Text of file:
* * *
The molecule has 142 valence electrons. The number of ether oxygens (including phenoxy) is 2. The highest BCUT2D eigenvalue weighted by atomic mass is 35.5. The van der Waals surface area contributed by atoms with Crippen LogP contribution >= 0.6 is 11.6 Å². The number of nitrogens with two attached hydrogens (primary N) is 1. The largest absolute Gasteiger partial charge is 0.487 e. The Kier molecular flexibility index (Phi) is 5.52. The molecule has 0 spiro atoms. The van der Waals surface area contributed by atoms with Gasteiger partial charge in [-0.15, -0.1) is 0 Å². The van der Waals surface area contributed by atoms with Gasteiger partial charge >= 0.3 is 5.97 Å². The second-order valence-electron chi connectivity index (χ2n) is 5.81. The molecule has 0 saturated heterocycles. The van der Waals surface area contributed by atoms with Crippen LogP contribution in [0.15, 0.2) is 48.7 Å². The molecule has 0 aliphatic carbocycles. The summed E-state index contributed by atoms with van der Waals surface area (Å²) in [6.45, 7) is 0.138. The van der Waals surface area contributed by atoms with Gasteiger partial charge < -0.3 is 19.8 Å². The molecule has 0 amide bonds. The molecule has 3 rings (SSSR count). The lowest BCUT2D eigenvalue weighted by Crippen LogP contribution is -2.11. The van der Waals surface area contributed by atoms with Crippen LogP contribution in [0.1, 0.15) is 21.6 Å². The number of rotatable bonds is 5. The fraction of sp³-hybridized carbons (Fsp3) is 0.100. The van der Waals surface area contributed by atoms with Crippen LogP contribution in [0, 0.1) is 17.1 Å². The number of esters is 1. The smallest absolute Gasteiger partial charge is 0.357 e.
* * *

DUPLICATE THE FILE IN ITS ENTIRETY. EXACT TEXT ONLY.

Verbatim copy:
The molecule has 142 valence electrons. The number of ether oxygens (including phenoxy) is 2. The highest BCUT2D eigenvalue weighted by atomic mass is 35.5. The van der Waals surface area contributed by atoms with Crippen LogP contribution >= 0.6 is 11.6 Å². The number of nitrogens with two attached hydrogens (primary N) is 1. The largest absolute Gasteiger partial charge is 0.487 e. The Kier molecular flexibility index (Phi) is 5.52. The molecule has 0 spiro atoms. The van der Waals surface area contributed by atoms with Gasteiger partial charge in [-0.15, -0.1) is 0 Å². The van der Waals surface area contributed by atoms with Gasteiger partial charge >= 0.3 is 5.97 Å². The second-order valence-electron chi connectivity index (χ2n) is 5.81. The molecule has 0 saturated heterocycles. The van der Waals surface area contributed by atoms with Crippen LogP contribution in [0.15, 0.2) is 48.7 Å². The molecule has 0 aliphatic carbocycles. The summed E-state index contributed by atoms with van der Waals surface area (Å²) in [6.45, 7) is 0.138. The van der Waals surface area contributed by atoms with Gasteiger partial charge < -0.3 is 19.8 Å². The molecule has 0 amide bonds. The molecule has 3 rings (SSSR count). The lowest BCUT2D eigenvalue weighted by Crippen LogP contribution is -2.11. The van der Waals surface area contributed by atoms with Crippen LogP contribution in [0.1, 0.15) is 21.6 Å². The number of rotatable bonds is 5. The fraction of sp³-hybridized carbons (Fsp3) is 0.100. The van der Waals surface area contributed by atoms with Crippen LogP contribution in [0, 0.1) is 17.1 Å². The number of esters is 1. The smallest absolute Gasteiger partial charge is 0.357 e.